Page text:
Open Access WeekArticle date: Monday 22 October 2018
It's International Open Access Week. Find out why OA is important to research.
What is Open Access?
Open Access, put simply, is about making peer-reviewed scholarly research and literature freely accessible to anyone.
It allows others to not only easily access research material from anywhere in the world, but also reuse and build upon the content, free of charge and free from restrictions of copyright and licencing. It applies to all forms of research including academic journal articles, conference papers, theses, reports, art and design images, chapters or even whole books.
Generally speaking, Open Access research is either published in an OA journal; or submitted to a repository (electronic database or archive). At the University of Wolverhampton we use a repository called WIRE, which stands for Wolverhampton Intellectual Repository and E-Theses. Items in OA collections are harvested by dedicated repository search engines, like OAIster, and Internet search engines, like Google, to make them accessible to anyone worldwide.
Why is OA important?
The benefits of Open Access are many and wide reaching.
In sharing their work researchers benefit from the greater reach which OA provides as it increases the visibility, readership and impact. This results in an improved reputation for researchers and their host institutions through increased citations and opportunities for collaboration.
OA enriches the quality of students’ education as they can find a wealth of resource in repositories which can be used to help further their understanding and contribute significantly to their studies. Likewise it enables academics to find relevant literature for assignments.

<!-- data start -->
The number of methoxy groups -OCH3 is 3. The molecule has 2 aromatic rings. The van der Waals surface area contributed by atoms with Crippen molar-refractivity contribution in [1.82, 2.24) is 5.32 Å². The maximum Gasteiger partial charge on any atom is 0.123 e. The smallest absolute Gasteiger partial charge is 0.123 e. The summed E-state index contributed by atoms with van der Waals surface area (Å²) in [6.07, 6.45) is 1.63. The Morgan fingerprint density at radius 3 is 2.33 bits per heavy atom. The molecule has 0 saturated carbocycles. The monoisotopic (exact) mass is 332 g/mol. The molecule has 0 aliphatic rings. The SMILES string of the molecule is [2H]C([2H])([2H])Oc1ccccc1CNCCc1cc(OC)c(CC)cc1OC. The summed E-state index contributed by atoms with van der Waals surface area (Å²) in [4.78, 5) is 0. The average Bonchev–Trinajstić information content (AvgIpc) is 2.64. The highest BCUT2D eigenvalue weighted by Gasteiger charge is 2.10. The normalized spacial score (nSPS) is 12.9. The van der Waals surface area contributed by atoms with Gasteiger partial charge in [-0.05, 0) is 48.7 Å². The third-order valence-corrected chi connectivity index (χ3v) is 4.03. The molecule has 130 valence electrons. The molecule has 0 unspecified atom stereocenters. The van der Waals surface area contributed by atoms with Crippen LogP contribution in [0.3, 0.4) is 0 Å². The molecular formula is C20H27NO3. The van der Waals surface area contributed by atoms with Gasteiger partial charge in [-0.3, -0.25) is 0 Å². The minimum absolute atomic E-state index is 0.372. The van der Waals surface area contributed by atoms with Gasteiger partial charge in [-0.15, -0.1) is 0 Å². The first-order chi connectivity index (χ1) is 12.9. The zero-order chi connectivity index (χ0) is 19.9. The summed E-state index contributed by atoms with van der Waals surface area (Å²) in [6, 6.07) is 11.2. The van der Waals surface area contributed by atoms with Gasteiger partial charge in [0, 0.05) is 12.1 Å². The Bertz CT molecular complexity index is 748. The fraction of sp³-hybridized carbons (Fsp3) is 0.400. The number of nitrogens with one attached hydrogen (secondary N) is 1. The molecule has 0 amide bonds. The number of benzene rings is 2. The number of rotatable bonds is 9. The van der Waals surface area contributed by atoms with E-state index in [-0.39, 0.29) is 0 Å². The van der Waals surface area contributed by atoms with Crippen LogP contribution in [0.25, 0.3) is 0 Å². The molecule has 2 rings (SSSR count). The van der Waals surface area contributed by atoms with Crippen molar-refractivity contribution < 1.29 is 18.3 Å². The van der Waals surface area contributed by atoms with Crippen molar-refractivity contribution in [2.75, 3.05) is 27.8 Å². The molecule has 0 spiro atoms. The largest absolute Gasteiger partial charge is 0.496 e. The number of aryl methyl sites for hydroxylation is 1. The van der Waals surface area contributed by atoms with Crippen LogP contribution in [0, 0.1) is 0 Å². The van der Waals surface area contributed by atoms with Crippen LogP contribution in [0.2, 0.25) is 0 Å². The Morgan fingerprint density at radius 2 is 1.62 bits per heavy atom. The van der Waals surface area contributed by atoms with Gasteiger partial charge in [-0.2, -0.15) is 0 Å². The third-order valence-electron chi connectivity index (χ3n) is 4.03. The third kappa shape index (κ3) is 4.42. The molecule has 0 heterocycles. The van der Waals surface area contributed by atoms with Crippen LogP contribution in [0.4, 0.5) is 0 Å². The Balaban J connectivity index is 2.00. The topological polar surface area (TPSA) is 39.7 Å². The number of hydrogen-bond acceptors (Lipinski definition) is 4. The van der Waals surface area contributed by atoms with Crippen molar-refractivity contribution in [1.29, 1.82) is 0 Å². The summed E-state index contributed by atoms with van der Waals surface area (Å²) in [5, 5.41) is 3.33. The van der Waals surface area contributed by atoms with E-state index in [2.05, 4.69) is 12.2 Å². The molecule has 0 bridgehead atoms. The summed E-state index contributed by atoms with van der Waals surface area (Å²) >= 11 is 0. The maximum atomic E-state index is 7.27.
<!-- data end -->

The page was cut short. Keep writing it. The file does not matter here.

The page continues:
OA significantly contributes to the expansion of knowledge and discovery- promoting innovation, creativity and development, from which all of society can potentially benefit. In particular significant advancements have been made in the fields of science, business, government and policy making and for charitable organisations that without OA may not have been possible.
The cost of some non-OA journal subscriptions or pay per view articles can amount to thousands of pounds and there’s no refund if the article wasn’t what you were looking. Open Access is therefore particularly beneficial for those in developing countries and for members of the general public conducting self-learning.
Research at WLV
We are very proud of our research profile at the University of Wolverhampton and strive to develop our reputation for globally recognised research outputs. [In the most recent Research Excellence Framework, 85% of our submissions we graded as ‘internationally recognised’ and 41% as ‘world-leading’ or ‘internationally excellent’.] WIRE receives thousands of article downloads per month, our most popular ever paper being ‘Trade Based Money Laundering: Exploring the Implications for International Banks’ receiving over 19,000 downloads.
Submitting to WIRE
All researchers at WLV are encouraged to submit their research to WIRE within 3 months of acceptance. It very simple to upload your work via the WIRE web form. The University Library provides dedicated support to assist with any queries, contact email@example.com.
There will be a display promoting Open Access in Harrison Library during Open Access week. There will also be FEHW research drop-ins based at:
- Walsall in WN Foyer on Monday 22nd October 13.00-14.30
- City in MC Foyer on Wednesday 24th October 13.00-14.30
Whilst these drop-ins are predominantly aimed at researchers in FEHW anyone is welcome to ask our librarians questions relating to open access and open research.
Find out more
For more advice about WIRE, Open Access and support for Researchers www.wlv.ac.uk/lib/research
Find out more about Open Access
Join the Converation #OAWeek